Mykal White: Labels

Mykal is a recipient of the 2019-2020 MALA Scholarship Program, which seeks to assist rising leaders in the pursuit of higher education through the art of storytelling.

 

My name is Mykal, not me-kal nor michael, but Mykal. Like the rest of my family, I grew up in the Big Eazy or New Orleans. I ate gumbo, crawfish, po’boys, and attended family gatherings where bounce music, native New Orleans music, was played. We enjoined in Mardi Gras, King Cakes, and the Sunday ritual of second lines. Unlike the rest of my siblings, I didn’t play sports but instead was drawn to entertainment and to the arts. I aspired to be an actress when I grew older. In elementary school, I joined the drama club and for the next 9 years of my life all I knew was the stage and performing; I even joined our local theatre and was cast in a few plays there. In eighth grade, I applied to NOCCA or the New Orleans Center for Creative Arts and attended the school for my freshman and sophomore years of high school for Musical Theatre. It was there that I learned to properly perform on stage.

 

It was at NOCCA that my perspective of people changed also. I attended a school where it was in our curriculum to discuss tolerance, diversity, and to have thought-provoking conversations about stereotypes, race, gender, sexuality, and other “taboo” topics. It was there that I met people who challenged me intellectually and taught me how to embrace my identity as a Black young woman in America and to be unapologetic about it. Coming from a background where I was taught only one type of way to view and live in the world, it was exciting for me to attend a school that taught me to become more open-minded.

 

The summer before freshman year, my twin brother Michael converted to Islam. My initial reaction was to enjoin in with the rest of the family in giving him a hard time practicing his new faith. We were raised to think that there was only one way and one view of everything, including religion, so naturally, we bumped heads. However, it was at my school that I learned to be more of a listener than a talker and so I spent the next half of the freshman year asking my brother about his religion while also researching it further myself. I read and listened to the Quran, the holy book for Muslims, and even cried in the middle of Spanish class at its beauty. The more I learned about Islam, the more I felt reassured in my belief in the Creator as well as closer to my African roots. The day after the last day of the school year, I went to a local mosque and said the declaration of faith and became Muslim in 2017.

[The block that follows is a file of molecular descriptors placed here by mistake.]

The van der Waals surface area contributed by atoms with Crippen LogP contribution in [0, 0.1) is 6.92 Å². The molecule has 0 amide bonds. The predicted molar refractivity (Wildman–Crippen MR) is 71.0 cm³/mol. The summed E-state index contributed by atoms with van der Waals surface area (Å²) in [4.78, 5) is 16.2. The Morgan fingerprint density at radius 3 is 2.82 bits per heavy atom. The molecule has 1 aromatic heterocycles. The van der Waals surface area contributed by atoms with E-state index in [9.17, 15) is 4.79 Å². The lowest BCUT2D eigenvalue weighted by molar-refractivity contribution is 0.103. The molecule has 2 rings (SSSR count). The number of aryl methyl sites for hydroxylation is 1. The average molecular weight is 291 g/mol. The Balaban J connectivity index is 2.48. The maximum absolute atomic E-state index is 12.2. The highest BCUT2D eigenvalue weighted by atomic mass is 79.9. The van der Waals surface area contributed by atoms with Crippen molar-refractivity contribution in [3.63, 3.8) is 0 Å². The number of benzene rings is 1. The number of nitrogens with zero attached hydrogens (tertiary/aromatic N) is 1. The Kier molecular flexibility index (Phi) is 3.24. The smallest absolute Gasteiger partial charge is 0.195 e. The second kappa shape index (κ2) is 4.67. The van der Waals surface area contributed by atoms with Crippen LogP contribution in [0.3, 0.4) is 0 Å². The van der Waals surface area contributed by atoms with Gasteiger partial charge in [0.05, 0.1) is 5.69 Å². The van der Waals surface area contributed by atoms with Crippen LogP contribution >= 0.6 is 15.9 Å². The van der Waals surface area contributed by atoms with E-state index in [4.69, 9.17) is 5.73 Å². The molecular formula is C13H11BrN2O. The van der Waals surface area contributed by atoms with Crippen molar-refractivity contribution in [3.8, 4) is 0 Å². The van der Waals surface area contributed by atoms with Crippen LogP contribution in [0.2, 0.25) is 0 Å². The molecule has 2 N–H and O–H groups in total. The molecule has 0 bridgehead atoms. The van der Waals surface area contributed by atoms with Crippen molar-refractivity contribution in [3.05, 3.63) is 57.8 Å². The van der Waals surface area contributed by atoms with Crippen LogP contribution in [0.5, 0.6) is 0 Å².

Going back to school for sophomore year I noticed a huge change. Before my conversion, I lived under people labeling me as the “Black Girl Activist” to being labeled as an immigrant, oppressed, and more profoundly, un-American. I lost a lot of close friends and it was difficult. Quickly, I began to notice how people asked me more about where I am from than about me as a person which further alienated me.

 

In the midst of me trying to exist as Mykal White underneath all the labels society had created for me, a death in the family caused the desire to learn about medicine to grow inside me. Performing was fun and I’ll always see it like that, but medicine was deep and serious for me. I grew up watching my family suffer from many diseases and I made it my mission to learn as much as I could to potentially save their lives. I wanted to be a cardiothoracic surgeon and so this was my new focus. Schools in Louisiana generally don’t receive a lot of funding and therefore didn’t have much to offer for my new field of interest so I made the decision to move to live with my father in Texas. It was hard leaving behind my mom and siblings but I knew that this was for the greater good.

 

At Red Oak High School, I took health classes I’ve never even heard of and am working on a healthcare certification. At this school, I’ve also initiated the Minority Student Union club which gives minority students a safe space to be themselves without fear of discrimination or racism. In Texas, I’ve also become more proactive with the local Muslim community and have met Muslim women who now became great mentors and supporters to me.

Leave a Reply

Your email address will not be published. Required fields are marked *